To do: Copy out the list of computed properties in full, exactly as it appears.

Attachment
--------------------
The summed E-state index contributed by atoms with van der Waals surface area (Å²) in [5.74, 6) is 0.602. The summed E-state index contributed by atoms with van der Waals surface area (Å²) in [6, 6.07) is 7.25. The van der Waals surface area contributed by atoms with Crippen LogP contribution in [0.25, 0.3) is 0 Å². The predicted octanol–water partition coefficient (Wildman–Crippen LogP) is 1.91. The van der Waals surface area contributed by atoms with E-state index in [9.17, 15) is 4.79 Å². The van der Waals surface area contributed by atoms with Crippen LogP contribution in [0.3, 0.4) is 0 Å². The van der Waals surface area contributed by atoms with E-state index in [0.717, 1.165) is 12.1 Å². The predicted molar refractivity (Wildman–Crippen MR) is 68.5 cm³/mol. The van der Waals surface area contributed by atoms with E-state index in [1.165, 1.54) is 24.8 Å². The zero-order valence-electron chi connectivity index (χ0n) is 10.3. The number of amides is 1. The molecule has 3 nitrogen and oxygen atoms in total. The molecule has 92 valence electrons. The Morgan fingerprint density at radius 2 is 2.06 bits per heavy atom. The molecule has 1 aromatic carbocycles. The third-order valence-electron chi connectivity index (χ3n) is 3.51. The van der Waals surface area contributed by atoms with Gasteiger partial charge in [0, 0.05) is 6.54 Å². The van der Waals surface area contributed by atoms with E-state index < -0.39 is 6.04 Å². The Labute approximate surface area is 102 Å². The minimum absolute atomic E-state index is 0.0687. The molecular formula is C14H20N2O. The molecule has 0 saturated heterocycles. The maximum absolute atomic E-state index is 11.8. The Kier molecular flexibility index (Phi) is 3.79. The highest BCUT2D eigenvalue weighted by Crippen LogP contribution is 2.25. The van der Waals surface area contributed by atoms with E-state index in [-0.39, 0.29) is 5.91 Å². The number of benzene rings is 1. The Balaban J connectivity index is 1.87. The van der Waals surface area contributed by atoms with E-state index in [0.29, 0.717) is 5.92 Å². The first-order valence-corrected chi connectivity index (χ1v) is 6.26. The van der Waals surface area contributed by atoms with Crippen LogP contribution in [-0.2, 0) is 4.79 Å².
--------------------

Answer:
The summed E-state index contributed by atoms with van der Waals surface area (Å²) in [5.74, 6) is 0.602. The summed E-state index contributed by atoms with van der Waals surface area (Å²) in [6, 6.07) is 7.25. The van der Waals surface area contributed by atoms with Crippen LogP contribution in [0.25, 0.3) is 0 Å². The predicted octanol–water partition coefficient (Wildman–Crippen LogP) is 1.91. The van der Waals surface area contributed by atoms with E-state index in [9.17, 15) is 4.79 Å². The van der Waals surface area contributed by atoms with Crippen LogP contribution in [0.3, 0.4) is 0 Å². The van der Waals surface area contributed by atoms with E-state index in [0.717, 1.165) is 12.1 Å². The predicted molar refractivity (Wildman–Crippen MR) is 68.5 cm³/mol. The van der Waals surface area contributed by atoms with E-state index in [1.165, 1.54) is 24.8 Å². The zero-order valence-electron chi connectivity index (χ0n) is 10.3. The number of amides is 1. The molecule has 3 nitrogen and oxygen atoms in total. The molecule has 92 valence electrons. The Morgan fingerprint density at radius 2 is 2.06 bits per heavy atom. The molecule has 1 aromatic carbocycles. The third-order valence-electron chi connectivity index (χ3n) is 3.51. The van der Waals surface area contributed by atoms with Gasteiger partial charge in [0, 0.05) is 6.54 Å². The van der Waals surface area contributed by atoms with E-state index < -0.39 is 6.04 Å². The Labute approximate surface area is 102 Å². The minimum absolute atomic E-state index is 0.0687. The molecular formula is C14H20N2O. The molecule has 0 saturated heterocycles. The maximum absolute atomic E-state index is 11.8. The Kier molecular flexibility index (Phi) is 3.79. The highest BCUT2D eigenvalue weighted by Crippen LogP contribution is 2.25. The van der Waals surface area contributed by atoms with E-state index in [-0.39, 0.29) is 5.91 Å². The number of benzene rings is 1. The Balaban J connectivity index is 1.87. The van der Waals surface area contributed by atoms with E-state index in [0.29, 0.717) is 5.92 Å². The first-order valence-corrected chi connectivity index (χ1v) is 6.26. The van der Waals surface area contributed by atoms with Crippen LogP contribution in [-0.2, 0) is 4.79 Å².